The economy is opening up across the country–though there are still spikes in coronavirus cases and reasons to be worried about moving too soon–but you need to sell houses, COVID or no COVID. Different states have different guidelines (how many people you can fit in a building, whether or not you need masks, how to monitor contact tracing) but that doesn’t mean that you can’t put a house up for sale, show it to prospective buyers, and close a deal despite social distancing. 

Step One: Talk About What’s Immediate

Buyers of homes in the times of social distancing are going to be looking at homes, yes, but they’re also going to be concerned about the economy and what implications that will have for the housing market, and, of course, what implications that will have for their prospective purchase. When you communicate with your buyers, you want to have the money talk, probably right up front. They’ll be scared. They’ll be uncertain. They’ll need reassurance that they’re making the right decision at the right time for the right amount of money. 

Talk mortgages. That’s a home buyer’s first worry anyway. Before they know if they can buy the home you’re buying, they need to know what they can afford–and if the market won’t collapse and we see another Great Recession. Your buyers will need some hand holding to help them get through this. That’s okay. Write articles in your newsletters about how you get a mortgage, about down payments, about interest rates, about the future of the market. This calm reassurance will get you far with your buyers right off the bat.

Step Two: Immerse Yourself in Technology

A savvy realtor will want to know every bit of technology that is available to them. You’re not going to be holding home shows and open houses and even standard walk-throughs for a while–maybe a long while. You need to know how you can give your buyers the feeling of walking through a home, getting a full picture of their future forever home, all while keeping everyone safe. Buyers aren’t going to want to be rubbing elbows with other buyers at an open house, but also home sellers aren’t going to want masses of possibly-infected buyers touring their houses at all hours of the day. That will require an onerous, constant sanitization effort that may turn sellers off to the whole process.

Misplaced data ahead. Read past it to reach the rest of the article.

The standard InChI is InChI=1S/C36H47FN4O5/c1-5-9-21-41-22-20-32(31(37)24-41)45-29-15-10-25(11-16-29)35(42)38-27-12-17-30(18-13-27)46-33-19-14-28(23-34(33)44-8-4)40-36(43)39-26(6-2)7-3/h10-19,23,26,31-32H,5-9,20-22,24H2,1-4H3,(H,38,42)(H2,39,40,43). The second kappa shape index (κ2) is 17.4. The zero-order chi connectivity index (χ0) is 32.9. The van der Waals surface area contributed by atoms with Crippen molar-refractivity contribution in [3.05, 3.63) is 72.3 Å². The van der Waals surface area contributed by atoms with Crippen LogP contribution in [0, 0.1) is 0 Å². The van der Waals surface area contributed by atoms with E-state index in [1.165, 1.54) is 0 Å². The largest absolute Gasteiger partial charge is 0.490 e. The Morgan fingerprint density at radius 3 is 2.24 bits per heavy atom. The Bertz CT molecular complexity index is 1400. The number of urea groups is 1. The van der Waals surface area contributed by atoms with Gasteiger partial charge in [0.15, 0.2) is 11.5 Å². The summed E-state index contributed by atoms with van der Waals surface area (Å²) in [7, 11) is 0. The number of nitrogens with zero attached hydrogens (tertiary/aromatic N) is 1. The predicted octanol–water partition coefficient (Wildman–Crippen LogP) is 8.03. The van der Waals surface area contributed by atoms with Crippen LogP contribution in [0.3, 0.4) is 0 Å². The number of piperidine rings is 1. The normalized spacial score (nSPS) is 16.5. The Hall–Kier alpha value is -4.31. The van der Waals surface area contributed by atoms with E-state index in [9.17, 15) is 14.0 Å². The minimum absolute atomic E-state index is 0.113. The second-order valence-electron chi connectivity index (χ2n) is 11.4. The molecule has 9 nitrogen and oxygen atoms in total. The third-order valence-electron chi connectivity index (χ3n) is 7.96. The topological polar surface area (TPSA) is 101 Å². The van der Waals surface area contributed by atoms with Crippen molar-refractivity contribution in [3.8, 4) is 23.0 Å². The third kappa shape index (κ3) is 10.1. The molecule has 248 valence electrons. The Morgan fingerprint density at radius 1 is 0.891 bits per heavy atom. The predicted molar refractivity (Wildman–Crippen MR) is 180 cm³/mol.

Some technologies you’ll want to turn to:

  • Virtual meetings: whether you hold your meetings with buyers on Zoom or FaceTime or some other platform, you want facetime, but you want to make sure that you’re not getting anyone sick. Screen sharing for meetings is a great way to build rapport with your buyers and help them through all the early stages and questions that new home buyers have.
  • Virtual home tours: A technology that had been a fun toy before the pandemic has become a must-have during coronavirus: virtual home tours. Using a software like Matterport will allow you to get a complete 3D rendering of the house, so your buyers can virtually “walk” through the home and see how everything goes together, how the rooms feel, how the experience of entering the kitchen is, how tight the hallways are. These virtual tours can completely replace a traditional walkthrough until your customer is down to the final decision and wants a final, “real” exploration of their home-to-be.